It seems that every other bike, part or accessory
advertised on eBay or Criagslist is “vintage” or “rare”.
What, exactly, is “vintage”? Is it the same as “antique”?
According to the wine industry, “vintage” is the
wine-making season or the gathering of grapes for the purpose. So, every year in which wine is made has a
vintage. Years with great wines have
great vintages; from that, “vintage” took on the connotation of a wine for the
How does a bicycle, part or accessory fit any of
those definitions? I guess any model
year could be considered a bike “vintage”.
From that, I suppose a particularly good year for a bike model might be
So, one of last year’s models might be considered
“vintage”. But an unexceptional bike
from long ago wouldn’t get that appellation.
What about “rare”?
It sometimes seems that anything that hasn’t been made in a while is
called “rare”—even a Schwinn Varsity, Peugeot U-08 or PX-10, Raleigh Grand
Prix, Motobecane Mirage or Fuji S-10S (or it successor, the S-12S). Each of those is a fine bike, in its own
way. If you want one, it won’t take you
long to find it: Millions of each were
made, and many are still around. In
fact, it would take just a bit of patience to come across one in excellent
condition: During the ‘70’s Bike Boom,
many people bought bikes because it was the thing to do, rode once or twice and
decided cycling wasn’t for them, and kept their bike in a basement or garage.
That is not to say that you shouldn’t buy one of
those bikes. The PX-10, in particular,
is worth getting or keeping, whether you want to preserve or restore it or
re-purpose it as, say, a light-load touring bike. (Check out what the late Sheldon Brown did
with his.) Each of the other bikes I’ve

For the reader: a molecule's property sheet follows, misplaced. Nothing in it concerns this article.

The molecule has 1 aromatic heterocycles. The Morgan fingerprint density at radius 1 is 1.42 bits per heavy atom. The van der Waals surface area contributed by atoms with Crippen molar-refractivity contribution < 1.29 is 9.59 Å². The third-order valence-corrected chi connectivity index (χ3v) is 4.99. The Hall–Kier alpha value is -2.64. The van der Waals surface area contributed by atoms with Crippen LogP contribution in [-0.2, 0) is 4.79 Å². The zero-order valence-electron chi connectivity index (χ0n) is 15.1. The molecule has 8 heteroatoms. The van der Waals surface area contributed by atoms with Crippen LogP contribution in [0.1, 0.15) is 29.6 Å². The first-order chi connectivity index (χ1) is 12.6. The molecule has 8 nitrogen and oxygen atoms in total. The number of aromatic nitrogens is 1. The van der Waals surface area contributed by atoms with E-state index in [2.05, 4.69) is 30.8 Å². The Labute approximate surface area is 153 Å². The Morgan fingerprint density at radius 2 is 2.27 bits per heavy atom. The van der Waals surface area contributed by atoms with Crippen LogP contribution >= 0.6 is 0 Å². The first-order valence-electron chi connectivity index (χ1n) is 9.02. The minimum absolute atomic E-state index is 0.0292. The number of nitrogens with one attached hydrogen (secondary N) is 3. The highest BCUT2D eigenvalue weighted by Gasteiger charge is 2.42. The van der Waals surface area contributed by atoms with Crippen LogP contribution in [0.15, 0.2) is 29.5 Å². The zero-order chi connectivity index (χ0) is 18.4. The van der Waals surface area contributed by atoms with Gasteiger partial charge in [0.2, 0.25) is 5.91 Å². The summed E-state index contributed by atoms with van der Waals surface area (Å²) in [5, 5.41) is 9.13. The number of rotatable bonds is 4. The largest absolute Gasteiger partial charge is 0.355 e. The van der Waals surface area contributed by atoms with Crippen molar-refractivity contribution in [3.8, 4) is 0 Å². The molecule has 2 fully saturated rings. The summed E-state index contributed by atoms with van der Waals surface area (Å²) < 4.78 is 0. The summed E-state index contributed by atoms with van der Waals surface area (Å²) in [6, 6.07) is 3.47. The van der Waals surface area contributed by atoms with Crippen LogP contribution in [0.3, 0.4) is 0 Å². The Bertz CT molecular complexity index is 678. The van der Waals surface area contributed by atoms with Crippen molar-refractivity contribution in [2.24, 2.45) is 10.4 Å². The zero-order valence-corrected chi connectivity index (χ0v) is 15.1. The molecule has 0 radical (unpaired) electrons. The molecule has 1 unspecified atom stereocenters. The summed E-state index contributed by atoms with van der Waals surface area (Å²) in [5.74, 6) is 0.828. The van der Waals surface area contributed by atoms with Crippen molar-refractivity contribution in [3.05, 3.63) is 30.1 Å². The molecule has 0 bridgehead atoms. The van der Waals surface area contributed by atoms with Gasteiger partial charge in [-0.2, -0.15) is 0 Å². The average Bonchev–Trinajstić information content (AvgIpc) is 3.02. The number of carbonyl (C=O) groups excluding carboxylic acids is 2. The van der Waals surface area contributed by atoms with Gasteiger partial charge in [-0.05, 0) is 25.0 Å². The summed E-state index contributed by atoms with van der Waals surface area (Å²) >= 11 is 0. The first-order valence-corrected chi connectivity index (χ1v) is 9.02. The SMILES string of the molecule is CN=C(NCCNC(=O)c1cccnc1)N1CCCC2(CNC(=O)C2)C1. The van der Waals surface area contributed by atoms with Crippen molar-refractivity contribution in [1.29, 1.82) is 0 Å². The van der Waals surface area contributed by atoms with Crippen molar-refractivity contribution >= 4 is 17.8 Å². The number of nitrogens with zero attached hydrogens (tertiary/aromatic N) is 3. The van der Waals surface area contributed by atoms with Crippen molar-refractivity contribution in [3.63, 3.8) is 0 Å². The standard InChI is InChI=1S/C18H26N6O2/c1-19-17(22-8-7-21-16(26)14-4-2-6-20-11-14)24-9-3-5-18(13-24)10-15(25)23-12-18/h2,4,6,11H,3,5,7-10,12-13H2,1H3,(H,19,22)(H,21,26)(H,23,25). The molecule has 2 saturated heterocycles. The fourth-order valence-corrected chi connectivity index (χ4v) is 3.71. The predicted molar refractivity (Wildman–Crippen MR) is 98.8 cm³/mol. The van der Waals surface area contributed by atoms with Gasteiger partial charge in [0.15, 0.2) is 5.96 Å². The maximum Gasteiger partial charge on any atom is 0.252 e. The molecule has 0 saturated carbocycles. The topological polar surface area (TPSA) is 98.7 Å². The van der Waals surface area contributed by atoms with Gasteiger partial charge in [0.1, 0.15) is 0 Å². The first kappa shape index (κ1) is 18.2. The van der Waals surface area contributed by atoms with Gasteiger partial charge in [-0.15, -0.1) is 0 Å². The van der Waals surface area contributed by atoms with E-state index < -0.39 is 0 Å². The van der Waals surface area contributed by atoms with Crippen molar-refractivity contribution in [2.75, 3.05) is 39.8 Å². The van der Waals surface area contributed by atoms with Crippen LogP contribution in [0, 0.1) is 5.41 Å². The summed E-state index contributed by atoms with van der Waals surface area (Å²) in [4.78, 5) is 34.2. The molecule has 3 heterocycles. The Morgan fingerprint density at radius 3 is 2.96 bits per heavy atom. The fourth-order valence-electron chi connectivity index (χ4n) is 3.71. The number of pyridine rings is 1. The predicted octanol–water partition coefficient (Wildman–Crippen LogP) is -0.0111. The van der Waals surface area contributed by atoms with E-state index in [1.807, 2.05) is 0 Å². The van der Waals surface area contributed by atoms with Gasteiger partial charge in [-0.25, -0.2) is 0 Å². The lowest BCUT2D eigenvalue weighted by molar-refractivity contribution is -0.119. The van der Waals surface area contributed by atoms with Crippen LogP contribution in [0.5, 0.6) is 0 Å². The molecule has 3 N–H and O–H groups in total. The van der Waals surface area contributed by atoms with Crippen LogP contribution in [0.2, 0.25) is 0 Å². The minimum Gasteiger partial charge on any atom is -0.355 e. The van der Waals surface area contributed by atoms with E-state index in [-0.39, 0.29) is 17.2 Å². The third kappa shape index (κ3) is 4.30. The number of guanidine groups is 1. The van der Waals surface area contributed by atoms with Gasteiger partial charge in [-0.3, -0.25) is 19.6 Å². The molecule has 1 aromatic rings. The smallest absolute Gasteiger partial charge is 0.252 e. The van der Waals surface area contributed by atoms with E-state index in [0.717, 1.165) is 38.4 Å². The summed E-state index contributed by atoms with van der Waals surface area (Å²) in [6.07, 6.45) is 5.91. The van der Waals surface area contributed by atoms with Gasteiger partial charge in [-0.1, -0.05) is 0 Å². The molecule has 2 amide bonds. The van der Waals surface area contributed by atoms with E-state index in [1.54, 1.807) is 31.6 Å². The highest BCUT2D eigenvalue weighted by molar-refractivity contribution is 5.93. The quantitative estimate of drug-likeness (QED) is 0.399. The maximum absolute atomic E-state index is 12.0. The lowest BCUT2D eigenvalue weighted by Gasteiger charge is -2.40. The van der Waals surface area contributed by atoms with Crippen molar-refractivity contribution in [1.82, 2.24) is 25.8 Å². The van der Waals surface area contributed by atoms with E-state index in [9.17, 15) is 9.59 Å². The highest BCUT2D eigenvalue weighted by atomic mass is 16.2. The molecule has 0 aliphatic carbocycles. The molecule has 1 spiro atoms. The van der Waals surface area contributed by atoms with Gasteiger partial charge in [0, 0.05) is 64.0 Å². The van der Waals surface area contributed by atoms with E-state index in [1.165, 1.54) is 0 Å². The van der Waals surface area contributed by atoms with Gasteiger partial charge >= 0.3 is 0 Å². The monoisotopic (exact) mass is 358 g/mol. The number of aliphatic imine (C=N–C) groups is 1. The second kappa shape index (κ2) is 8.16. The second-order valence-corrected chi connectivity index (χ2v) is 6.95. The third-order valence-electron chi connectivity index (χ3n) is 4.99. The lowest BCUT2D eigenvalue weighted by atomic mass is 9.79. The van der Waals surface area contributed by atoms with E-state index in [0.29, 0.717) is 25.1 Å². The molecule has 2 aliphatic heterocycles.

mentioned will serve some purpose: The
Varsity is a tank; the Mirage and S-10S give stable but nimble rides and the
Raleighs are, well, Raleighs.
If you want one of those bikes, or any like them,
look around and don’t buy the first one you see. Also, think about how much you can (or want
to) spend. If something is described as
“rare” and you’ve seen one like it somewhere else (or it was made within the
past few decades or by a manufacturer that’s still making bikes)—or if it’s
called “vintage”—the price is inflated. You can probably find something like it
for considerably less money in a thrift store (outside of hip neighborhoods in
large cities), on a bike classified site or publication, or even in a bike shop
that sells used bikes.
Buying from the bike shop may be your best option,
especially if you can’t or don’t want to do repairs. You’ll pay more, initially, than you would in
Goodwill or to someone who’s listing on a bike site, but you’ll probably get a
bike that’s ready to ride.
(Occasionally, a shop will sell something in “as is” condition, but
shops that specialize in, or simply sell a lot of, used bikes will usually fix
it before selling it.) On the other
hand, if you get something “for a song” from a yard sale or flea market, you
may have to spend almost as much as the cost of the bike from the shop to make
it rideable—or even to restore it as a wall hanging. This is especially true if you pay someone
else to do the work for you.
One thing I’ve noticed is that shops that sell
used bikes tend not to deal in hyperbole.
Very often, such shops are owned and operated by mechanics. They tend to be quiet, unassuming people—like
the folks who run or staff most thrift shops and many flea markets. You won’t hear them tossing around words like
“rare” and “vintage”. And you won’t see
those words very often in bike listings from actual cyclists.